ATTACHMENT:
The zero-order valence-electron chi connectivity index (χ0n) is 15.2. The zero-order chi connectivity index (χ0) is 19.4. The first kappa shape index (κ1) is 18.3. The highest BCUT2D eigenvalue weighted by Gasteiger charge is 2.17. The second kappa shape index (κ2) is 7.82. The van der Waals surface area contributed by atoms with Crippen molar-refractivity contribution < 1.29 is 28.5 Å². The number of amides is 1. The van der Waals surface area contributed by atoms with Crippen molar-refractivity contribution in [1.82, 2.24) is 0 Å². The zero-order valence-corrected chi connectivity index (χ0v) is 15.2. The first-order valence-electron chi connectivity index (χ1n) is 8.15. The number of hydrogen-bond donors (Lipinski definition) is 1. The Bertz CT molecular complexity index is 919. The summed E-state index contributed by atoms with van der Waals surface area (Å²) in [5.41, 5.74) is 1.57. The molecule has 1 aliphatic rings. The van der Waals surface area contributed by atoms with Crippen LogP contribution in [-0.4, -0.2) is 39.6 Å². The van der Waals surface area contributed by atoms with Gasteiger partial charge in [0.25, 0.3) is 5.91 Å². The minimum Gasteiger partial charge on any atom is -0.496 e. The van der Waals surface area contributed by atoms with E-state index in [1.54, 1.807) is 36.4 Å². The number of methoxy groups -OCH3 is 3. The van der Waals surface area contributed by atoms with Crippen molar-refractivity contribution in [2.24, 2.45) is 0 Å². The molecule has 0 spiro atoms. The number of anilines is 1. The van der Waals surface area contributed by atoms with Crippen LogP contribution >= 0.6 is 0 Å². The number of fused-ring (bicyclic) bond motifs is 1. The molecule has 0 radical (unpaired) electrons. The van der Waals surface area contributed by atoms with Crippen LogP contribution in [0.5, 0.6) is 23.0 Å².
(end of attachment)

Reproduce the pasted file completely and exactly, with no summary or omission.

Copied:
The zero-order valence-electron chi connectivity index (χ0n) is 15.2. The zero-order chi connectivity index (χ0) is 19.4. The first kappa shape index (κ1) is 18.3. The highest BCUT2D eigenvalue weighted by Gasteiger charge is 2.17. The second kappa shape index (κ2) is 7.82. The van der Waals surface area contributed by atoms with Crippen molar-refractivity contribution < 1.29 is 28.5 Å². The number of amides is 1. The van der Waals surface area contributed by atoms with Crippen molar-refractivity contribution in [1.82, 2.24) is 0 Å². The zero-order valence-corrected chi connectivity index (χ0v) is 15.2. The first-order valence-electron chi connectivity index (χ1n) is 8.15. The number of hydrogen-bond donors (Lipinski definition) is 1. The Bertz CT molecular complexity index is 919. The summed E-state index contributed by atoms with van der Waals surface area (Å²) in [5.41, 5.74) is 1.57. The molecule has 1 aliphatic rings. The van der Waals surface area contributed by atoms with Crippen LogP contribution in [-0.4, -0.2) is 39.6 Å². The van der Waals surface area contributed by atoms with Gasteiger partial charge in [0.25, 0.3) is 5.91 Å². The minimum Gasteiger partial charge on any atom is -0.496 e. The van der Waals surface area contributed by atoms with E-state index in [1.54, 1.807) is 36.4 Å². The number of methoxy groups -OCH3 is 3. The van der Waals surface area contributed by atoms with Crippen molar-refractivity contribution in [2.24, 2.45) is 0 Å². The molecule has 0 spiro atoms. The number of anilines is 1. The van der Waals surface area contributed by atoms with Crippen LogP contribution >= 0.6 is 0 Å². The number of fused-ring (bicyclic) bond motifs is 1. The molecule has 0 radical (unpaired) electrons. The van der Waals surface area contributed by atoms with Crippen LogP contribution in [0.5, 0.6) is 23.0 Å².